Gilbert Nelson Jerome
Submitted by: Laura A. Macaluso
Gilbert Nelson Jerome served in World War 1 with the United States Army Air Corps. The dates of service are: Known June 16, 1917-July 11, 1918.
Gilbert Nelson Jerome's Military Service Record, State of Connecticut is mostly blank. His mother neatly typed up answers as she could, but page three, in which the state asks questions like, "what was your attitude toward military service?" and "what were the effects upon yourself of your overseas experience?' would not be answered, since her son was killed in his bi-plane on July 11, 1918 in France.
Although twenty-nine year old Gilbert wasn't able to answer those questions, he wrote often to his mother while serving, and it's safe to say that his experiences in WWI were similar to many others, infantry and airmen alike. During training and later, in between sorties, Gilbert and his cohort experienced long periods of down-time, when they would try to keep themselves busy reading, writing letters home or playing games. These quiet periods were often shattered with bad news--such as the day when Gilbert learned his bunkmate Ernest Leach, a minster's son from Cape Cod, was shot down in the same plane Gilbert had flown earlier in the day.
Certainly no one was safe in the Great War years, civilians or those in service were all under siege from the Spanish flu and other diseases, as well attacks from the enemy. But, those who flew--in paper thin airplanes with mounted machine guns--had high rates of casualties. It didn't matter if you were the son of a president (Quentin Roosevelt was killed in action) or the son of a minister. Many of them died, and as was the custom during war, each was buried where they fell--overseas and far away from their homes and families.
Gilbert's mother Elizabeth Maude Jerome wasn't going to accept her son's death until she saw things with her own eyes--and documented everything she saw, both for herself and for posterity. In 1919--barely had the Great War ended--she and her daughter Jennie Gilbert Jerome left their house in New Haven, Connecticut and traveled to France to find Gilbert, and to see every single place associated to his training and work for the U.S. Army Aviation Section, Signal Officer's Reserve Corps.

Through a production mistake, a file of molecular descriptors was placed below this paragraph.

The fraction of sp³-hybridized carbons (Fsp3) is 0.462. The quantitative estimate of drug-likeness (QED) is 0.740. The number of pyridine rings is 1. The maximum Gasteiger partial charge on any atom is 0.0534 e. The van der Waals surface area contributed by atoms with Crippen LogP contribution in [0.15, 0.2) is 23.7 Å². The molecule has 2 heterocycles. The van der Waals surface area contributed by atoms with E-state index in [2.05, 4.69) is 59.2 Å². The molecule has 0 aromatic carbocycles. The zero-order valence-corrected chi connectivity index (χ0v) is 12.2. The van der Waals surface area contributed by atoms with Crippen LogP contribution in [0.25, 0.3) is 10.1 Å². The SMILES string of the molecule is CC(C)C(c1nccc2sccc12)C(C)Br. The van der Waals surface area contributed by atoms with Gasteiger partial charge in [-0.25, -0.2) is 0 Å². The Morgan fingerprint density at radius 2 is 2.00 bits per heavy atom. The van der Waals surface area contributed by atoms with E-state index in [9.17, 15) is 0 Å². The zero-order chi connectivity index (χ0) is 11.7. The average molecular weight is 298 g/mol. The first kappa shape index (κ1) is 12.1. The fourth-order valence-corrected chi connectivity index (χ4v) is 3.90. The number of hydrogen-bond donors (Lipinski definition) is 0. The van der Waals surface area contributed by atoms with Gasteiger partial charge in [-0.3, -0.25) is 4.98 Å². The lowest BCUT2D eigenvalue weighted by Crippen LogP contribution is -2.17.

Most American mothers would have to wait another ten years before they could visit their sons in overseas cemeteries, as Congress didn't enact legislation providing funds for mother to travel to Europe until 1929. The Jeromes, from an old New England family, didn't live extravagantly--Gilbert went to the public high school--but, they did have enough extra funds to build a new house in 1914, likely staffed by one or two servants. Thus, when her son was killed and she and Jennie received the Red Cross telegram, Elizabeth started a letter writing campaign to learn everything she could about Gilbert's death, eventually receiving a first-hand account with photographic images of the day of his death and his funeral service in Blamont, France, held by the German Army and the occupied French villagers.
This was highly unusual, and was noted as being so by one Red Cross official, but, it wasn't enough for Elizabeth, hence the trip in 1919 where she found his grave in the Argonne Military Cemetery (it had been moved there from Blamont after the Armistice). And, finally, Elizabeth was able to make plans to have Gilbert's body returned to the United States. After a service in the living room of their home in New Haven, a procession traveled to Evergreen Cemetery, where aviator Gilbert was buried in the family plot. Elizabeth and sister Jennie now lay together with Gilbert under a shady growth of trees.